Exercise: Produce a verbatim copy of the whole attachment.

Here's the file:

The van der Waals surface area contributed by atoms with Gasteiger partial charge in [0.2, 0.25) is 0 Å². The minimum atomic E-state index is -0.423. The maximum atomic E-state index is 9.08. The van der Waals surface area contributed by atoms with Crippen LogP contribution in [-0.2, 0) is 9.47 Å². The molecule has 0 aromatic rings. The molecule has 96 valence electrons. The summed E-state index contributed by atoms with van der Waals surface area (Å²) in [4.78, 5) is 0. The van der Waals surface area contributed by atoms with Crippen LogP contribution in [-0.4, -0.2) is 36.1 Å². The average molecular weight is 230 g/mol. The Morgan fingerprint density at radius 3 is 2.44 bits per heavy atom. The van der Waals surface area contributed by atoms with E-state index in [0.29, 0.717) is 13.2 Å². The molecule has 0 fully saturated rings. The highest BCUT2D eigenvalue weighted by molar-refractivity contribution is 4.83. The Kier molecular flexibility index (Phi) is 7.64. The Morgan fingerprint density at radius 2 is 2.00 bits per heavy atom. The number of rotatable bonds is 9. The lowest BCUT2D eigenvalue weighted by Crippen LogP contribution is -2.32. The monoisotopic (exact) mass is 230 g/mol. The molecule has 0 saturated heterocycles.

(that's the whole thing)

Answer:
The van der Waals surface area contributed by atoms with Gasteiger partial charge in [0.2, 0.25) is 0 Å². The minimum atomic E-state index is -0.423. The maximum atomic E-state index is 9.08. The van der Waals surface area contributed by atoms with Crippen LogP contribution in [-0.2, 0) is 9.47 Å². The molecule has 0 aromatic rings. The molecule has 96 valence electrons. The summed E-state index contributed by atoms with van der Waals surface area (Å²) in [4.78, 5) is 0. The van der Waals surface area contributed by atoms with Crippen LogP contribution in [-0.4, -0.2) is 36.1 Å². The average molecular weight is 230 g/mol. The Morgan fingerprint density at radius 3 is 2.44 bits per heavy atom. The van der Waals surface area contributed by atoms with E-state index in [0.29, 0.717) is 13.2 Å². The molecule has 0 fully saturated rings. The highest BCUT2D eigenvalue weighted by molar-refractivity contribution is 4.83. The Kier molecular flexibility index (Phi) is 7.64. The Morgan fingerprint density at radius 2 is 2.00 bits per heavy atom. The number of rotatable bonds is 9. The lowest BCUT2D eigenvalue weighted by Crippen LogP contribution is -2.32. The monoisotopic (exact) mass is 230 g/mol. The molecule has 0 saturated heterocycles.